Inside the Secretive Trump Lobby That Wants to Profit From the Breakup of Iraq

Inside the Secretive Trump Lobby That Wants to Profit From the Breakup of Iraq

Ex-Bush administration officials with pro-Trump leanings have forged a secret alliance with a former private Iraqi Pentagon contractor who is a member of one of Iraq’s wealthiest dynasties. Their mission is to promote the breakup of Iraq as the only viable way to defeat the Islamic State. They have achieved partial success: on Monday, the Trump administration announced a seismic shift in U.S. policy toward the possibility of Iraq’s dissolution.

Yet this network has been intimately connected to Cambridge Analytica (the technology firm that ran Trump’s election campaign), entities that have sponsored ISIS and other Islamist militants, as well as to ExxonMobil and the Koch brothers — who might benefit from the breakup of the country. If you want an inside glimpse into how Deep State 2.0 under Trump is working, this is it. It’s all about networks of influence, vested interests and manipulation of public opinion, in the U.S. and Iraq, in particular. But it’s also about oil and raw materials, and how in some ways, sectarian tensions represent only the surface of deeper drivers of conflict.

By perusing documents, speaking to sources and digging into obscure public records, Insurge Intelligence was able to follow a thread that has so far only been guessed at: what is driving the Trump administration’s thinking on Iraq, a country the U.S. invaded and occupied in 2003, and where it still fights an endless "war on terror"?

A window into the answer comes from a little-known U.S.-Iraqi network, operating through the front of a supposedly patriotic American campaign group. The network was active through the latter half of 2016, coinciding with the final stages of presidential campaigning, and focused on opposing President Obama’s Iraq policy.

The locus of the activity is an organization called the Committee to Destroy ISIS, set up in July 2016 by Sam Patten. Patten served in the George W. Bush administration as a senior State Department advisor from 2008 to 2009, and previously was Bush’s presidential campaign coordinator in 2000. He is executive director of the Committee, which describes itself as a group of Americans and Iraqis campaigning for the western Sunni region of Iraq to achieve independence from the central government in Baghdad.

In October 2016, Patten’s Committee to Destroy ISIS provided financial support to the Hudson Institute, a conservative Washington DC think-tank with direct ties to the Trump transition team, to produce a report which calls for the breakup of Iraq along sectarian lines.

The curious implications of the connection between Patten and the Hudson Institute report were first highlighted in October 2016 by Ali Hadi al-Musawi for 1001IraqiThoughts. The report, "West Iraq: The Search for Leaders and Leverage," describes itself as a "feasibility study" of western Iraq becoming an independent or autonomous Sunni statelet. The proposal would end up giving neighboring Saudi Arabia significant influence on the envisioned statelet.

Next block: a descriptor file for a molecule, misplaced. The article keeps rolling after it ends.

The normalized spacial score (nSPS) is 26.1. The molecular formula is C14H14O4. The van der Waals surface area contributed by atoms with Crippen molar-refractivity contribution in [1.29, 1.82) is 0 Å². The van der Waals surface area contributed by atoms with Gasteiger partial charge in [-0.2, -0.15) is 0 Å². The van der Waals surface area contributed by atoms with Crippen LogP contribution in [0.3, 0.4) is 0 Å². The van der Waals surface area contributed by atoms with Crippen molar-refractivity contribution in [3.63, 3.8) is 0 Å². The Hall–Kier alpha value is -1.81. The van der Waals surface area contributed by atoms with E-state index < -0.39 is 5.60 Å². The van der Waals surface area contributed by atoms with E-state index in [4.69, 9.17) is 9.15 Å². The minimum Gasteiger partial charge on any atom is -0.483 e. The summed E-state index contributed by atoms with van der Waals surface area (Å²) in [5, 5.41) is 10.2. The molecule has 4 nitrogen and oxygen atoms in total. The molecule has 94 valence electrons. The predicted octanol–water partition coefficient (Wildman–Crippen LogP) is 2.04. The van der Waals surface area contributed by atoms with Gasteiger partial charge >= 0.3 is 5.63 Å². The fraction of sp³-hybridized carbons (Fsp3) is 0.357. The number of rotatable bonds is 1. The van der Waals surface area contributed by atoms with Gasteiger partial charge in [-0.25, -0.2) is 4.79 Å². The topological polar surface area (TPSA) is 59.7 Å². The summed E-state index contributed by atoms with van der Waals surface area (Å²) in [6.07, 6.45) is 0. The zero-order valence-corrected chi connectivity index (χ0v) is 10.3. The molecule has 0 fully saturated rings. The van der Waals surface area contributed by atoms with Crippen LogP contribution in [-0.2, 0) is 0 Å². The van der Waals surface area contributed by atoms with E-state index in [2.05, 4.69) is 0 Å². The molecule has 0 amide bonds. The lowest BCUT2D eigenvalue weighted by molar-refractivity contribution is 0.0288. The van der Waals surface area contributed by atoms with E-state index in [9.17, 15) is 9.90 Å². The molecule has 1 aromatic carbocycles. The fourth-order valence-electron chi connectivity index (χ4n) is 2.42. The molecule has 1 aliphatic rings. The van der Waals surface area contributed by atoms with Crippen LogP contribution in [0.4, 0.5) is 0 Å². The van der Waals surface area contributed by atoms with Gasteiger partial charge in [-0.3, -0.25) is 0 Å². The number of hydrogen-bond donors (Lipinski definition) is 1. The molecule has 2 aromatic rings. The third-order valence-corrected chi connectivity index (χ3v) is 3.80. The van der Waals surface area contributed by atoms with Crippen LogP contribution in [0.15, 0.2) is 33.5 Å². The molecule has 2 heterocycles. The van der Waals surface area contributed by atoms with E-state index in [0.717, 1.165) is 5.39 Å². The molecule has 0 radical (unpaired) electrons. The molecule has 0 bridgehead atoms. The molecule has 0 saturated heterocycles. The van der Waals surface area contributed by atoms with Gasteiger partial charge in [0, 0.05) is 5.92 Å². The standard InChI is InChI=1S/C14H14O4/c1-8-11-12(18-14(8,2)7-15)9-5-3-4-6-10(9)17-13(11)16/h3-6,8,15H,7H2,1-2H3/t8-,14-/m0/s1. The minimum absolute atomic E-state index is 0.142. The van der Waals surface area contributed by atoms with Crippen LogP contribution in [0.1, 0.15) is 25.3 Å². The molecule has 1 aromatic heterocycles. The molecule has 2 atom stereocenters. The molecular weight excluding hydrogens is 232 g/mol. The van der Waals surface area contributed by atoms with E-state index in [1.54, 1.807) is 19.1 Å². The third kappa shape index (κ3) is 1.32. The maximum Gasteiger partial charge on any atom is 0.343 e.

The idea of breaking up Iraq is not new. It was, according to high-level sources in Jordan, actively discussed by Bush administration officials based on a vague plan brokered by Vice President Dick Cheney and Deputy Defence Secretary Paul Wolfowitz, a year before the 2003 invasion. Officials talked about engineering the sectarian partition of Iraq into three autonomous cantons for Sunnis, Kurds and Shi’as. This could make it easier for the U.S. to control the country and access the oil-rich regions.

The plan never left the drawing board, but the strategic thinking behind it lingered and continued to surface in neoconservative planning for the future of the Middle East. This thinking seeped across party political lines and reared its head repeatedly among Democrats. In 2006, Joe Biden, as the senior Democrat on the Senate Foreign Relations Subcommittee, advocated splitting Iraq into three along sectarian divisions. Since then, pundits and policymakers have circulated the idea. But the U.S. government never formally adopted it as even a potential scenario ,  until now.

The lead author of the Hudson Institute report is Michael Pregent, with research assistance provided by Kevin Truitte. Pregent is a former intelligence adviser to General David Petraeus who served in Iraq and heads up a separate campaign group known as Veterans Against The Deal (VATD), set up to oppose the nuclear deal with Iran brokered by the Obama administration.

VATD launched in late 2015 with a million-dollar ad campaign against the Iran deal, claiming it would give Iran billions of dollars to fund terrorism in the Middle East. But the group did not disclose its donors.

To be sure, Iran has played an increasingly abysmal role in escalating atrocities in Iraq and Syria, fueling anti-Sunni sectarianism and, in turn, emboldening anti-Shi’a extremists. Yet conversely, Michael Pregent and his backers appear to have a curious blindspot on the role of Turkey and the Gulf kingdoms in supporting extremists linked to al-Qaeda and ISIS.

The Koch-Bush-Trump nexus

At its launch, VATD’s board members included Pete Hegseth, CEO of another pro-Republican campaign group, Concerned Veterans for America. Hegseth’s group was financed almost entirely by the Koch brothers’ $400 million political donor network.

A year later, Hegseth met with Donald Trump as a potential candidate for the post of Secretary of Veterans Affairs. He didn’t get the job. But Michael Flynn, Trump’s one-time National Security Advisor (before his untimely resignation in February) was also previously an advisor to VATD.

VATD’s PR campaign was run by a Washington DC PR firm, Javelin DC, founded by Matt Latimer, President George W. Bush’s deputy director of speechwriting and chief speechwriter to former defence secretary Donald Rumsfeld. Javelin’s co-founding partner is Keith Urbahn, who served as Rumsfeld’s chief of staff.

VATD executive director Michael Pregent is also closely connected to the Center for Security Policy, a Washington DC think-tank founded and run by former Reagan defense official Frank Gaffney. Pregent frequently appeared as a guest on Gaffney’s CSP ‘Secure Freedom’ radio podcast from 2015 to 2016.